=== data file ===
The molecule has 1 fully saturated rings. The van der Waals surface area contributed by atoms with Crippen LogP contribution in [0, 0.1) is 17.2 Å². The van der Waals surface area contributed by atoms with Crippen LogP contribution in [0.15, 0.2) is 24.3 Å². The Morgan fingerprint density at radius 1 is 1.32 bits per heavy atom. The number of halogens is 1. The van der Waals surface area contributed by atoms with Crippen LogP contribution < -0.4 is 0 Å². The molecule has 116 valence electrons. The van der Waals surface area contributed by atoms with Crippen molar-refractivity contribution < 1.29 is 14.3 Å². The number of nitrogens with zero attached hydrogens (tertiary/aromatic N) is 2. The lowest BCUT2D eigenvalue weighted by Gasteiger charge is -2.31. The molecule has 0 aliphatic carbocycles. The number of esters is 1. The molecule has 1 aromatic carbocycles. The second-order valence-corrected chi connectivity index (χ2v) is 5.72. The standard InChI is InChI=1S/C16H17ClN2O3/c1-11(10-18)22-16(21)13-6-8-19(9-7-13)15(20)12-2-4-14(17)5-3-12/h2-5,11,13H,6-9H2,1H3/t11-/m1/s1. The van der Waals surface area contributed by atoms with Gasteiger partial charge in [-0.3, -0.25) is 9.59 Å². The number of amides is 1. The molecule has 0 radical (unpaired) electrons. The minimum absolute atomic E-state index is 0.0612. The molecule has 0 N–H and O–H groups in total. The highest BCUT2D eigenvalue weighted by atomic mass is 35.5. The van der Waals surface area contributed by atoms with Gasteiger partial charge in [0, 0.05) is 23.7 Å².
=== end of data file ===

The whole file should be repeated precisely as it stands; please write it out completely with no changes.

The molecule has 1 fully saturated rings. The van der Waals surface area contributed by atoms with Crippen LogP contribution in [0, 0.1) is 17.2 Å². The van der Waals surface area contributed by atoms with Crippen LogP contribution in [0.15, 0.2) is 24.3 Å². The Morgan fingerprint density at radius 1 is 1.32 bits per heavy atom. The number of halogens is 1. The van der Waals surface area contributed by atoms with Crippen LogP contribution < -0.4 is 0 Å². The molecule has 116 valence electrons. The van der Waals surface area contributed by atoms with Crippen molar-refractivity contribution < 1.29 is 14.3 Å². The number of nitrogens with zero attached hydrogens (tertiary/aromatic N) is 2. The lowest BCUT2D eigenvalue weighted by Gasteiger charge is -2.31. The molecule has 0 aliphatic carbocycles. The number of esters is 1. The molecule has 1 aromatic carbocycles. The second-order valence-corrected chi connectivity index (χ2v) is 5.72. The standard InChI is InChI=1S/C16H17ClN2O3/c1-11(10-18)22-16(21)13-6-8-19(9-7-13)15(20)12-2-4-14(17)5-3-12/h2-5,11,13H,6-9H2,1H3/t11-/m1/s1. The van der Waals surface area contributed by atoms with Gasteiger partial charge in [-0.3, -0.25) is 9.59 Å². The number of amides is 1. The molecule has 0 radical (unpaired) electrons. The minimum absolute atomic E-state index is 0.0612. The molecule has 0 N–H and O–H groups in total. The highest BCUT2D eigenvalue weighted by atomic mass is 35.5. The van der Waals surface area contributed by atoms with Gasteiger partial charge in [0, 0.05) is 23.7 Å².